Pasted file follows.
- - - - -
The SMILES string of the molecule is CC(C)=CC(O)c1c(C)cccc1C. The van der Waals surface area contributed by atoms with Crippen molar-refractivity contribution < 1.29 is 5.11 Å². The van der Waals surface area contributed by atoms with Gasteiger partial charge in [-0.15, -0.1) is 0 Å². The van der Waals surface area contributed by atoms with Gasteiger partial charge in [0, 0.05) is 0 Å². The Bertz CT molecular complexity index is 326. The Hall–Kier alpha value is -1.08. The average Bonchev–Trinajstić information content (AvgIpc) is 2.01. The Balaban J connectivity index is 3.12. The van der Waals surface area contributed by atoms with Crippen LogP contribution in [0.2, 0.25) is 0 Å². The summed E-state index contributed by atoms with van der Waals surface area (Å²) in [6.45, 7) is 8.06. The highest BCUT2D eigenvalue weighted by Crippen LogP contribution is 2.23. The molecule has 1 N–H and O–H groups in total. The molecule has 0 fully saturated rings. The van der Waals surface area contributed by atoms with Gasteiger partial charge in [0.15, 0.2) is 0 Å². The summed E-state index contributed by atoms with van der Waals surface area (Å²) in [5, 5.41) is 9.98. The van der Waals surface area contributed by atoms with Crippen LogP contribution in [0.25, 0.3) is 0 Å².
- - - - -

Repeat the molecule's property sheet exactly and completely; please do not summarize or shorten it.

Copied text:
The SMILES string of the molecule is CC(C)=CC(O)c1c(C)cccc1C. The van der Waals surface area contributed by atoms with Crippen molar-refractivity contribution < 1.29 is 5.11 Å². The van der Waals surface area contributed by atoms with Gasteiger partial charge in [-0.15, -0.1) is 0 Å². The van der Waals surface area contributed by atoms with Gasteiger partial charge in [0, 0.05) is 0 Å². The Bertz CT molecular complexity index is 326. The Hall–Kier alpha value is -1.08. The average Bonchev–Trinajstić information content (AvgIpc) is 2.01. The Balaban J connectivity index is 3.12. The van der Waals surface area contributed by atoms with Crippen LogP contribution in [0.2, 0.25) is 0 Å². The summed E-state index contributed by atoms with van der Waals surface area (Å²) in [6.45, 7) is 8.06. The highest BCUT2D eigenvalue weighted by Crippen LogP contribution is 2.23. The molecule has 1 N–H and O–H groups in total. The molecule has 0 fully saturated rings. The van der Waals surface area contributed by atoms with Gasteiger partial charge in [0.15, 0.2) is 0 Å². The summed E-state index contributed by atoms with van der Waals surface area (Å²) in [5, 5.41) is 9.98. The van der Waals surface area contributed by atoms with Crippen LogP contribution in [0.25, 0.3) is 0 Å².